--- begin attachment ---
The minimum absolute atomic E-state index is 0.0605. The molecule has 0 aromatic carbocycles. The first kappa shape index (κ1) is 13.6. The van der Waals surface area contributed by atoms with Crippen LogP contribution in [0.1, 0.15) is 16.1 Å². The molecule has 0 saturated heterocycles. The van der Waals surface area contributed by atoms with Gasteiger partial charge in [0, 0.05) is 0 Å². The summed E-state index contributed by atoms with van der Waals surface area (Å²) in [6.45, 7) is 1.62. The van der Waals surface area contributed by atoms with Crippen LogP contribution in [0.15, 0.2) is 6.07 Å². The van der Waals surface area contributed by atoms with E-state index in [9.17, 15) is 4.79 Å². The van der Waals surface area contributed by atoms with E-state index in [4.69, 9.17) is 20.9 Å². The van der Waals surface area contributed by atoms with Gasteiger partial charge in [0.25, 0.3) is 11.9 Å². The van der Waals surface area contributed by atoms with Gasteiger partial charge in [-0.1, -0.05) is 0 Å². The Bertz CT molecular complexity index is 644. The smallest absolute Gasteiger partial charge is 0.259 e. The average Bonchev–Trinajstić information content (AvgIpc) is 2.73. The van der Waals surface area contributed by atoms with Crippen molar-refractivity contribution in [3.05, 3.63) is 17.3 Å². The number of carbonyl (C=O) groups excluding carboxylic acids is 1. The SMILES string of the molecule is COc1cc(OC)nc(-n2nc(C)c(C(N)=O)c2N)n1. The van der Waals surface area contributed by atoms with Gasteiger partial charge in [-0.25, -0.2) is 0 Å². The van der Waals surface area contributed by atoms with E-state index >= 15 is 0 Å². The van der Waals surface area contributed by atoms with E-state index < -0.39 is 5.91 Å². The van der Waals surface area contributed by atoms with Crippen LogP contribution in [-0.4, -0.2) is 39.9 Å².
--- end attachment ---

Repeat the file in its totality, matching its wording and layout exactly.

The minimum absolute atomic E-state index is 0.0605. The molecule has 0 aromatic carbocycles. The first kappa shape index (κ1) is 13.6. The van der Waals surface area contributed by atoms with Crippen LogP contribution in [0.1, 0.15) is 16.1 Å². The molecule has 0 saturated heterocycles. The van der Waals surface area contributed by atoms with Gasteiger partial charge in [0, 0.05) is 0 Å². The summed E-state index contributed by atoms with van der Waals surface area (Å²) in [6.45, 7) is 1.62. The van der Waals surface area contributed by atoms with Crippen LogP contribution in [0.15, 0.2) is 6.07 Å². The van der Waals surface area contributed by atoms with E-state index in [9.17, 15) is 4.79 Å². The van der Waals surface area contributed by atoms with E-state index in [4.69, 9.17) is 20.9 Å². The van der Waals surface area contributed by atoms with Gasteiger partial charge in [0.25, 0.3) is 11.9 Å². The van der Waals surface area contributed by atoms with Gasteiger partial charge in [-0.1, -0.05) is 0 Å². The Bertz CT molecular complexity index is 644. The smallest absolute Gasteiger partial charge is 0.259 e. The average Bonchev–Trinajstić information content (AvgIpc) is 2.73. The van der Waals surface area contributed by atoms with Crippen molar-refractivity contribution in [3.05, 3.63) is 17.3 Å². The number of carbonyl (C=O) groups excluding carboxylic acids is 1. The SMILES string of the molecule is COc1cc(OC)nc(-n2nc(C)c(C(N)=O)c2N)n1. The van der Waals surface area contributed by atoms with Gasteiger partial charge in [-0.25, -0.2) is 0 Å². The van der Waals surface area contributed by atoms with E-state index >= 15 is 0 Å². The van der Waals surface area contributed by atoms with E-state index < -0.39 is 5.91 Å². The van der Waals surface area contributed by atoms with Crippen LogP contribution in [-0.4, -0.2) is 39.9 Å².